The majority of injuries from automatic door systems have been directly attributed to and proven to be related to the improperly maintained condition of the door systems. The most prevalent reason for these injuries is the lack of regularly scheduled and competent preventative maintenance and the owner’s negligent decision to not inspect the door. Injuries related to automatic door systems have usually been due to some form of disconnected sensory integration or improperly adjusted door controls. However, in approximately 10% of the personal injury cases related to automated doors, the users of these doorways have been completely responsible for their injuries. People have walked into fixed panels of revolving doors while carrying on conversations on their mobile phones. They have been unaware of their obligations to observe other users as they share the rotating compartments, or have been impatient to wait for their turn to use the door. Observation of surveillance video shows elderly people falling in a “flinch” response or anticipated anxiety to a sliding door system that never made contact with them. Other users have improperly activated switches that operated adjacent doorways, and out of frustration, impatience, or lack of understanding, incorrectly pulled on doors that were meant to open in opposite directions leading to injuries that were solely the fault of the user and not an equipment defect of any kind.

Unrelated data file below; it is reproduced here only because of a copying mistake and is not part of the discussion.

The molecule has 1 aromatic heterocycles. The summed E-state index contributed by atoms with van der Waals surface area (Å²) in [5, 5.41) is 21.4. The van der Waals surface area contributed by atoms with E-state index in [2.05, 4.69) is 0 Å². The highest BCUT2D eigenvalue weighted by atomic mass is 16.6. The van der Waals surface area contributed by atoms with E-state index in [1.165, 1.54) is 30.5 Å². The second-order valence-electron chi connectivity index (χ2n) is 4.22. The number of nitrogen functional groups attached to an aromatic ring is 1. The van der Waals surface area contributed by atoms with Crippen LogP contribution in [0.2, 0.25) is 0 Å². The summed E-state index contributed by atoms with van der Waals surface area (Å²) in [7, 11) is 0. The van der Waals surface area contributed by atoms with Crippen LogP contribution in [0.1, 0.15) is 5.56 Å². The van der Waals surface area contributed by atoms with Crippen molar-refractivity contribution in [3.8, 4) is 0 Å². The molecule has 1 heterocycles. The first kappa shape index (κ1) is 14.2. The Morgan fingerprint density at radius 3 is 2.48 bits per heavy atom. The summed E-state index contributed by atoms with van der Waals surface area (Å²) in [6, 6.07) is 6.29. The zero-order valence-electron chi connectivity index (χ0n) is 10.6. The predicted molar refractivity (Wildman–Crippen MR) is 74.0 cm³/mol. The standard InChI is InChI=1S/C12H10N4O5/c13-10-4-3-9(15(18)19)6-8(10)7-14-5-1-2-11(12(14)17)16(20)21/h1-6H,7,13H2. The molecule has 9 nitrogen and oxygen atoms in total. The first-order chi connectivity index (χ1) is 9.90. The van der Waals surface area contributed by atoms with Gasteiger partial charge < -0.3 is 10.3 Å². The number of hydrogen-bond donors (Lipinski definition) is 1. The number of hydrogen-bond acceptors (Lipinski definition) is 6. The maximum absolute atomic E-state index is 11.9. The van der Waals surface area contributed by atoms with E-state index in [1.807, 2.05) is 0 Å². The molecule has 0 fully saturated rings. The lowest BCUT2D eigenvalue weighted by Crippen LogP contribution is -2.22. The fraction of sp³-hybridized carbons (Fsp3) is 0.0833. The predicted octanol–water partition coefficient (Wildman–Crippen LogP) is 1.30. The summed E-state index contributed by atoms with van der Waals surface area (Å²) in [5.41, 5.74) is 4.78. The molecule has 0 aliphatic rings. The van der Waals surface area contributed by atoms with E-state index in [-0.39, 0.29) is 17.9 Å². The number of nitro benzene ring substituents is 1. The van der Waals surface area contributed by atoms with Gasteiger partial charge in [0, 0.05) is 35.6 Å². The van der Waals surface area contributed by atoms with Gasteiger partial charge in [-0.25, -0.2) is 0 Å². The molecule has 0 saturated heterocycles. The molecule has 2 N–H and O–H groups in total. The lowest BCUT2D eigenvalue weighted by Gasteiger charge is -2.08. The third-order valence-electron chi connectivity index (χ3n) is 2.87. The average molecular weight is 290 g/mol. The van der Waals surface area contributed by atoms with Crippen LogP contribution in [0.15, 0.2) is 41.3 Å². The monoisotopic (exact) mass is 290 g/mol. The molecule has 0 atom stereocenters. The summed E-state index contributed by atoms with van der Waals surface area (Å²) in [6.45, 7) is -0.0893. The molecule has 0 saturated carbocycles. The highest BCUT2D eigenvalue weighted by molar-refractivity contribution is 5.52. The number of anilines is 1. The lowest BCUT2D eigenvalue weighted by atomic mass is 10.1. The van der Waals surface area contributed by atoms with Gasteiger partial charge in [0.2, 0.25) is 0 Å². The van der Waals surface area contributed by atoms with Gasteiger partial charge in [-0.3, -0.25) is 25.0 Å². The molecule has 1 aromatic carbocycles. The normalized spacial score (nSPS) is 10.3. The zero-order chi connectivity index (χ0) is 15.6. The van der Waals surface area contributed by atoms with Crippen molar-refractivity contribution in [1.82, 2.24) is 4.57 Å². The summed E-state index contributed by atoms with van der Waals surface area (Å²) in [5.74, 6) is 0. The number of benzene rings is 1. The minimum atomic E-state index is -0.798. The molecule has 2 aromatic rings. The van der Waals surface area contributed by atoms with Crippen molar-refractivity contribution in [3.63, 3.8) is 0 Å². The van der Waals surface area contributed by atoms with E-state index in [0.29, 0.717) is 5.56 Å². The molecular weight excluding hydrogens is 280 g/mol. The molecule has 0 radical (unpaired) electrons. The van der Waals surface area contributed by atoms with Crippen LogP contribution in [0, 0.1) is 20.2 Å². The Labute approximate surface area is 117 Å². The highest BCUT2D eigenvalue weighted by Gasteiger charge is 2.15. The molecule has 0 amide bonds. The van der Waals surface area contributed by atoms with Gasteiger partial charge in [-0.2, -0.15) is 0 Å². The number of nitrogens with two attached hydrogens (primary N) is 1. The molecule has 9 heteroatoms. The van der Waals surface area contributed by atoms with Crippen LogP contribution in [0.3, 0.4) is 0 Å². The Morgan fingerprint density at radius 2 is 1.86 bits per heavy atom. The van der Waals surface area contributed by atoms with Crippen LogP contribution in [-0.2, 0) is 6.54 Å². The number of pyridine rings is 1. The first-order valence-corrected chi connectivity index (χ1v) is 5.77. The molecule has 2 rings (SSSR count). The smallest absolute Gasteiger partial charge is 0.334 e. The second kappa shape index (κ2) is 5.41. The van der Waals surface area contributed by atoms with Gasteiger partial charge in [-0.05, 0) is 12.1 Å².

It is very difficult to determine which kind of door is the safest. Observations as a door expert witness are that there are so many independent variables in each case that there are no trends or repeated specific causes that any definitive comparison can be made. soundproof door 

Door and door hardware manufacturers have their products evaluated by independent testing labs to assure that they meet or exceed minimum safety standards prior to providing them to the public. Independent testing labs abuse and torture these devices to the point of failure, and generally will not endorse the products, or accept the design until the functions greatly exceed the minimum standards.

Given a specific set of requirements, product placement and the location of the door installation, certain door systems may offer an increased level of performance over another. However, in general, there has not been an application where either kind of door, automatic or manual cannot function interchangeably, appropriately and safely if kept in proper repair and maintained per the manufacturers requirements. If a doorway is compliant for function and meets the needs of industry standards for design, both manual and automatic doors are acceptable choices for usage by the general public. If either manual or automatic doorways are not properly maintained, then both of these options become potentially dangerous.


In the case of an opening where heavy or cumbersome objects are routinely moved through an opening, such as in a big box store environment, automated doors that are properly functioning may be a better choice. It is probable that the store would benefit from the lower rate of damage that would be created by collision of carts with a non automatic doorway, and the patrons may feel that shopping is easier if doors open for them without effort, if automatic.